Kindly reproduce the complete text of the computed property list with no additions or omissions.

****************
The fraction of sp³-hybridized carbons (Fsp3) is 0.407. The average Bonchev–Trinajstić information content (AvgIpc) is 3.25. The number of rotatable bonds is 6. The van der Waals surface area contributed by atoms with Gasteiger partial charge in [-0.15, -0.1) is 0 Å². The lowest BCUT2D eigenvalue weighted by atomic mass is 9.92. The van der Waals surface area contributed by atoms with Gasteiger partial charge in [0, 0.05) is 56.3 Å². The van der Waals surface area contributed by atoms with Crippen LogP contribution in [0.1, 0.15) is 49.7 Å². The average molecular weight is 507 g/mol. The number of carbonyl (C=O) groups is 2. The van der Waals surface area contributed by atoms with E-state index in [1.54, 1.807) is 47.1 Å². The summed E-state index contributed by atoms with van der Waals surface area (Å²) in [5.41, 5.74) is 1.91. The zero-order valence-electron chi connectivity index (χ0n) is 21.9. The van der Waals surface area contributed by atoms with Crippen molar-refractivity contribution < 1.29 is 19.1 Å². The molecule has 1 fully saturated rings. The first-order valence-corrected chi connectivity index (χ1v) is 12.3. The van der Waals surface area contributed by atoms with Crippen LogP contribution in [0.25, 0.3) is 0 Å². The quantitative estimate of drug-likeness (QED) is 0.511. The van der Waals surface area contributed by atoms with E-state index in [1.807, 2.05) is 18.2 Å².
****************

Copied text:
The fraction of sp³-hybridized carbons (Fsp3) is 0.407. The average Bonchev–Trinajstić information content (AvgIpc) is 3.25. The number of rotatable bonds is 6. The van der Waals surface area contributed by atoms with Gasteiger partial charge in [-0.15, -0.1) is 0 Å². The lowest BCUT2D eigenvalue weighted by atomic mass is 9.92. The van der Waals surface area contributed by atoms with Gasteiger partial charge in [0, 0.05) is 56.3 Å². The van der Waals surface area contributed by atoms with Crippen LogP contribution in [0.1, 0.15) is 49.7 Å². The average molecular weight is 507 g/mol. The number of carbonyl (C=O) groups is 2. The van der Waals surface area contributed by atoms with E-state index in [1.54, 1.807) is 47.1 Å². The summed E-state index contributed by atoms with van der Waals surface area (Å²) in [5.41, 5.74) is 1.91. The zero-order valence-electron chi connectivity index (χ0n) is 21.9. The van der Waals surface area contributed by atoms with Crippen molar-refractivity contribution < 1.29 is 19.1 Å². The molecule has 1 fully saturated rings. The first-order valence-corrected chi connectivity index (χ1v) is 12.3. The van der Waals surface area contributed by atoms with Crippen LogP contribution in [0.25, 0.3) is 0 Å². The quantitative estimate of drug-likeness (QED) is 0.511. The van der Waals surface area contributed by atoms with E-state index in [1.807, 2.05) is 18.2 Å².